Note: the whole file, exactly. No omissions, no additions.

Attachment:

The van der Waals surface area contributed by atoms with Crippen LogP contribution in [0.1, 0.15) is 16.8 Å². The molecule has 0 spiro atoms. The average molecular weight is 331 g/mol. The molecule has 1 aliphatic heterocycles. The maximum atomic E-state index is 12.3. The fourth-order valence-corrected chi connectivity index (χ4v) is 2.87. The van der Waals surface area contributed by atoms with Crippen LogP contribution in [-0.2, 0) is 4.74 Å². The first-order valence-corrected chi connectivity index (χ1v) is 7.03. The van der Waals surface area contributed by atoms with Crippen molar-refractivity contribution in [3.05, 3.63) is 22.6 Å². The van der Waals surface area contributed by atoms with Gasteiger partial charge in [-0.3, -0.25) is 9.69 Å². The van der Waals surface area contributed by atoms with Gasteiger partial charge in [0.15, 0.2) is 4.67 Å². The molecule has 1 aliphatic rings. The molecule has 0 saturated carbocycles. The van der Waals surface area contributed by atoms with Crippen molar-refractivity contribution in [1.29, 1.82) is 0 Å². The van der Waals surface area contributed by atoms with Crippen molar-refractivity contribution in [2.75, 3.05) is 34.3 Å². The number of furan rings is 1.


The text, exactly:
The van der Waals surface area contributed by atoms with Crippen LogP contribution in [0.1, 0.15) is 16.8 Å². The molecule has 0 spiro atoms. The average molecular weight is 331 g/mol. The molecule has 1 aliphatic heterocycles. The maximum atomic E-state index is 12.3. The fourth-order valence-corrected chi connectivity index (χ4v) is 2.87. The van der Waals surface area contributed by atoms with Crippen LogP contribution in [-0.2, 0) is 4.74 Å². The first-order valence-corrected chi connectivity index (χ1v) is 7.03. The van der Waals surface area contributed by atoms with Crippen molar-refractivity contribution in [3.05, 3.63) is 22.6 Å². The van der Waals surface area contributed by atoms with Gasteiger partial charge in [-0.3, -0.25) is 9.69 Å². The van der Waals surface area contributed by atoms with Gasteiger partial charge in [0.15, 0.2) is 4.67 Å². The molecule has 1 aliphatic rings. The molecule has 0 saturated carbocycles. The van der Waals surface area contributed by atoms with Crippen molar-refractivity contribution in [1.29, 1.82) is 0 Å². The van der Waals surface area contributed by atoms with Crippen molar-refractivity contribution in [2.75, 3.05) is 34.3 Å². The number of furan rings is 1.